Theme: Information society, International cooperation, SMEs, Security
Framework programme: Horizon 2020
Countries involved in the project: Belgium, Germany, Greece, Israel, Spain, United Kingdom
Terrorist events are frequently in our headlines, while the threat to public safety is constantly changing. Training first responders to deal with a terrorist situation is a complex task that involves coordination between many agencies and the latest knowledge on how to respond to an attack.
One of the biggest problems trainers face is gathering all the people from the many relevant organisations in one place. The EU-funded AUGGMED project has found a way to overcome this logistical challenge by developing serious game technology that can be used by trainers and trainees wherever they are based. Game-based training can also be quickly updated to the changing characteristics of terrorist attacks.
‘It is increasingly important to use modern technology to train first responders to a terrorist situation, while it is also difficult to create large-scale training exercises,’ says Babak Akhgar, professor of informatics and director of the CENTRIC research group at Sheffield Hallam University in the UK, and AUGGMED project technical partner. ‘First responders need to be prepared for an attack at all times and our platform can help them do that.’
Real-world locations and data
Current training methods for first responders, such as the police and fire brigade, include lessons in classrooms and live role play. These methods are often costly, time-consuming and logistically difficult.
‘Classroom exercises are the most widespread practice, but trainees often find this unengaging, while trainers and assessors find it hard to practically test if knowledge has been retained and understood,’ says Akhgar.
AUGGMED’s gaming platform simulates various contexts, including terrorist, explosives and weapon-threat situations in surroundings such as an airport, underground station or port cruise terminal. Furthermore, it simulates lower threat situations, such as unidentified object incidents.
The games help trainees develop skills like emotional management, analytical thinking, problem-solving and decision-making in highly stressful environments.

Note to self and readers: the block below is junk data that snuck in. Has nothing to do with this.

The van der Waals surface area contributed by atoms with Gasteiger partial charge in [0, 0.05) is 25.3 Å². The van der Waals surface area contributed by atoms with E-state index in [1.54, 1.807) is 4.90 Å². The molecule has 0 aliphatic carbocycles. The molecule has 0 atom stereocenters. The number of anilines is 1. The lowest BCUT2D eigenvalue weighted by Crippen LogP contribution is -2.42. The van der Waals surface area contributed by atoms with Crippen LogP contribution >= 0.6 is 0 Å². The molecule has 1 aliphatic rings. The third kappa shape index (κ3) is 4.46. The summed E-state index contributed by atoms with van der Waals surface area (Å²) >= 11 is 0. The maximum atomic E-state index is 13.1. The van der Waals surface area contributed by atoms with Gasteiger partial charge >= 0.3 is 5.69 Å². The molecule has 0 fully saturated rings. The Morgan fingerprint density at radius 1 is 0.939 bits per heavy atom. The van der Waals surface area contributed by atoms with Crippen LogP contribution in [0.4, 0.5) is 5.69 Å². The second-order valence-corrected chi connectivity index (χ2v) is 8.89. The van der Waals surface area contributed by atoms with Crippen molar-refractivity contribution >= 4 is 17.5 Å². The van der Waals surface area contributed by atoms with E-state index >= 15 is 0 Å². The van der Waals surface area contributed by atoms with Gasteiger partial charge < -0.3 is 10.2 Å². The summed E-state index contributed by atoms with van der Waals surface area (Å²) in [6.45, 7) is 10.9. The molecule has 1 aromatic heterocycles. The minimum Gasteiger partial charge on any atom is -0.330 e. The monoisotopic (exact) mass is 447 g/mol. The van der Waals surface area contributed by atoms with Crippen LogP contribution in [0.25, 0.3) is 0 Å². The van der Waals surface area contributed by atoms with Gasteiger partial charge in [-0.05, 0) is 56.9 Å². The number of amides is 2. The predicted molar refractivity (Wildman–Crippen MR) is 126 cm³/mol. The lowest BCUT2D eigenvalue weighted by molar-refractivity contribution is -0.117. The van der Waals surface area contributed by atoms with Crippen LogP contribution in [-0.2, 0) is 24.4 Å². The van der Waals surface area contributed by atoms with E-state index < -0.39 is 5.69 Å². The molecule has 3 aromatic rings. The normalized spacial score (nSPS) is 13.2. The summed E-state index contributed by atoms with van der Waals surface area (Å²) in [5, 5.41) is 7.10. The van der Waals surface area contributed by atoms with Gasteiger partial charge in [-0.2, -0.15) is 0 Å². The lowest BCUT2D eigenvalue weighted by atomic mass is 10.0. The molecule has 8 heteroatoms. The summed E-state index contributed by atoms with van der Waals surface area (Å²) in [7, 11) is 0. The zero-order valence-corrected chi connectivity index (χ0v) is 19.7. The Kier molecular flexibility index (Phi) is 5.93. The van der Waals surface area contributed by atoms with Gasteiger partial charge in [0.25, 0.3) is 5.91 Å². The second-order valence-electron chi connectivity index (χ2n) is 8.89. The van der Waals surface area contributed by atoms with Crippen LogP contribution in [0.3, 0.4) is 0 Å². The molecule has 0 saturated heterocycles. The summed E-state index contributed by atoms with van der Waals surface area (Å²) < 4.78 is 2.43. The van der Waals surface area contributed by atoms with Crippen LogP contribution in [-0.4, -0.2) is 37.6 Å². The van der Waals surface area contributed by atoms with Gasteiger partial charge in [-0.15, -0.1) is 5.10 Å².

The software is designed not to be predictable and uses real-world data on how terrorist events may unfold. This covers large-scale crowd behaviour, information on explosive and standard ballistics – including the injuries a person could sustain from an explosion based on how close they are – and other civilian factors, such as how people avoid fires, crawl through smoke and lose consciousness if they inhale too much smoke.
In addition, the game’s virtual reality representations of real-world locations, including the Muntaner metro station in Barcelona, allows trainees to work in areas they are familiar with and would be relevant in real life.
Lower training costs
According to Akhgar, AUGGMED can achieve the same training outcomes as live role play but at a much lower cost. The project also allows training methods to be adapted quickly to new information about threats. For example, the third software pilot included a vehicle-attack training scenario made in response to updated threat assessments.
‘If AUGGMED were to be used by emergency services, it could cut the cost of training first responders and help prepare them for the practical and emotional skills needed to deal with the challenges they may encounter,’ says Akhgar.
- Project acronym: AUGGMED
- Participants: UK (Coordinator), Finland, Greece, Germany, Norway, Netherlands,Czechia, Spain
- Project N°: 653590
- Total costs: € 5 535 673
- EU contribution: € 5 535 673
- Duration: September June 2015 to May 2018